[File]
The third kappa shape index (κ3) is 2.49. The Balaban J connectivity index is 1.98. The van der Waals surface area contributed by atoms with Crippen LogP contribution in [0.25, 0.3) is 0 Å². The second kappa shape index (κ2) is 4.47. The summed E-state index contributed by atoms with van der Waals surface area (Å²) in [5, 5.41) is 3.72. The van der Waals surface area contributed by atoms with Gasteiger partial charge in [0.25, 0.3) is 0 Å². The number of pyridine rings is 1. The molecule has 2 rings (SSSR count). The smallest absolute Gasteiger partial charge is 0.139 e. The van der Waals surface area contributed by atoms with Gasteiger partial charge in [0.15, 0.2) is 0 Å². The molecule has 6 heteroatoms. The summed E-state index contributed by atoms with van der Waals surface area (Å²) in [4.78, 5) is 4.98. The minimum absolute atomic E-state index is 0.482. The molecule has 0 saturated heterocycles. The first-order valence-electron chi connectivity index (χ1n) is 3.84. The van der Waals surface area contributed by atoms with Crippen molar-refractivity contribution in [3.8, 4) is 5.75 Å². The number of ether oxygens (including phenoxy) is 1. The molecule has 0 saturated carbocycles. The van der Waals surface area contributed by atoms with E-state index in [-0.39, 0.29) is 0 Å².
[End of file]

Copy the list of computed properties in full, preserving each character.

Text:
The third kappa shape index (κ3) is 2.49. The Balaban J connectivity index is 1.98. The van der Waals surface area contributed by atoms with Crippen LogP contribution in [0.25, 0.3) is 0 Å². The second kappa shape index (κ2) is 4.47. The summed E-state index contributed by atoms with van der Waals surface area (Å²) in [5, 5.41) is 3.72. The van der Waals surface area contributed by atoms with Gasteiger partial charge in [0.25, 0.3) is 0 Å². The number of pyridine rings is 1. The molecule has 2 rings (SSSR count). The smallest absolute Gasteiger partial charge is 0.139 e. The van der Waals surface area contributed by atoms with Gasteiger partial charge in [0.15, 0.2) is 0 Å². The molecule has 6 heteroatoms. The summed E-state index contributed by atoms with van der Waals surface area (Å²) in [4.78, 5) is 4.98. The minimum absolute atomic E-state index is 0.482. The molecule has 0 saturated heterocycles. The first-order valence-electron chi connectivity index (χ1n) is 3.84. The van der Waals surface area contributed by atoms with Crippen molar-refractivity contribution in [3.8, 4) is 5.75 Å². The number of ether oxygens (including phenoxy) is 1. The molecule has 0 saturated carbocycles. The van der Waals surface area contributed by atoms with E-state index in [-0.39, 0.29) is 0 Å².